After rethinking this approach based on your previous question it may be a case of writing something like a BoundTo binding or something which injects the element into the observable for later lookups. It sounds nasty though, but I cannot think of a way around it really if the element is only available within the scope of the bindings... thanks for the info so far. –  Grofit Feb 27 '12 at 13:36

2 Answers 2

up vote 3 down vote accepted

This won't be very fast, so I would definitely cache the results, but something using jQuery's attribute selectors:


*= is the attribute contains selector: http://api.jquery.com/attribute-contains-selector/

Obviously this won't catch anything that subscribed manually using the .subscribe method, but I'm not sure how you would extract element's from the functions anyway.

Disclaimer: while this solution will probably work, this sounds like a horrible idea to me, I would instead write a custom binding (as mentioned in the comments) or find some other solution.

share|improve this answer
How can you get the property in this example? This is the crux of my problem, I have the observable object so observable() gives me the value of it, but it could be 1 of 100 observables, so I need to know ideally if there is some uniquely identifiable part of the observable object that I can use to get the dom element, or even if it is exposed somehow directly from the observable object, as it must use it under the covers. I didn't want to pollute the question with more context than was needed but it may be better explaining this. –  Grofit Feb 27 '12 at 13:05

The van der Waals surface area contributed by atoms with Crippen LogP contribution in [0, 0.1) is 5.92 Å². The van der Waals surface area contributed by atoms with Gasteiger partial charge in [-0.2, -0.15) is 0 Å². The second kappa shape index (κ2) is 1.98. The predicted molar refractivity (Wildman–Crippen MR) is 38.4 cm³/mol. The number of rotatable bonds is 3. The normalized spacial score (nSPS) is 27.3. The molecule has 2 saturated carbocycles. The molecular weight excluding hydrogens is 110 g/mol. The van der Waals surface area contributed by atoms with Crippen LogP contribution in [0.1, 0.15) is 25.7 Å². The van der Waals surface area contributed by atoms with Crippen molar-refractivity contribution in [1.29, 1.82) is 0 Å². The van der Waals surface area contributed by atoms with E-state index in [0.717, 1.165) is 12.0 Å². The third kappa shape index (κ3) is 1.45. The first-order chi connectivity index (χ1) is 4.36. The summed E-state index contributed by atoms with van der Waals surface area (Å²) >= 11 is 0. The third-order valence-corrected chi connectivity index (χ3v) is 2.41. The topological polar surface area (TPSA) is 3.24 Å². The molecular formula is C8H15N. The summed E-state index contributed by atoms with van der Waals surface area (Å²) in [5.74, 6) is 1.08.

Ah, then the answer is no with the current bindings. But you could easily write a custom binding to use instead of value or something that exposes its list of dom elements. –  Paul Tyng Feb 27 '12 at 13:08
You can see in the source for the value binding, that it doesn't actually expose the DOM element publicly: github.com/SteveSanderson/knockout/blob/master/src/binding/… –  Paul Tyng Feb 27 '12 at 13:10
I may be wrong but you are talking about value which is a binding, I am talking about an observable ko.observable(), one is a binding function to be used within html, the other is a variable/function to be used within javascript. I have edited the post to hopefully give people more clarity of the problem. –  Grofit Feb 27 '12 at 13:15
Yeah I get the difference, the problem is that only bindings are bound to elements, observables just have subscribers which are functions. You can only get an element from a binding. –  Paul Tyng Feb 27 '12 at 13:24

I have done something similar to what you mentioned above. My data-bind tag includes a custom binding:

data-bind="... myvalidationbinding: myobservable"

Then in my binding handler I extend the observable

ko.bindingHandlers.myvalidationbinding = {
  init: function (element, valueAccessor, allBindingsAccessor, viewModel) { 
    valueAccessor().extend({element: element });

And finally my extension is

ko.extenders.element = function (target, element) {
  target.DOMElement = element;

Now I can subscribe to isValid() given by knockout.validation and if not valid, go get the element the observable is bound to and then manipulate it with jQuery.

share|improve this answer
What if the observable is bound to more than one element? –  Milimetric Nov 27 '12 at 0:19
extending the Jon Keto answer for add multiple elements binded at the same observable: 'target.DOMElements = target.DOMElements || []; target.DOMElements.push(element);' –  vfportero Sep 4 '13 at 13:14
+1 What a wonderful extender!! I don't know if it's a good practice to have access to the DOM element from the viewModel but in my case, right now, the design is much much simpler. –  Samuel Nov 10 '14 at 17:06

Your Answer


By posting your answer, you agree to the privacy policy and terms of service.

Not the answer you're looking for? Browse other questions tagged or ask your own question.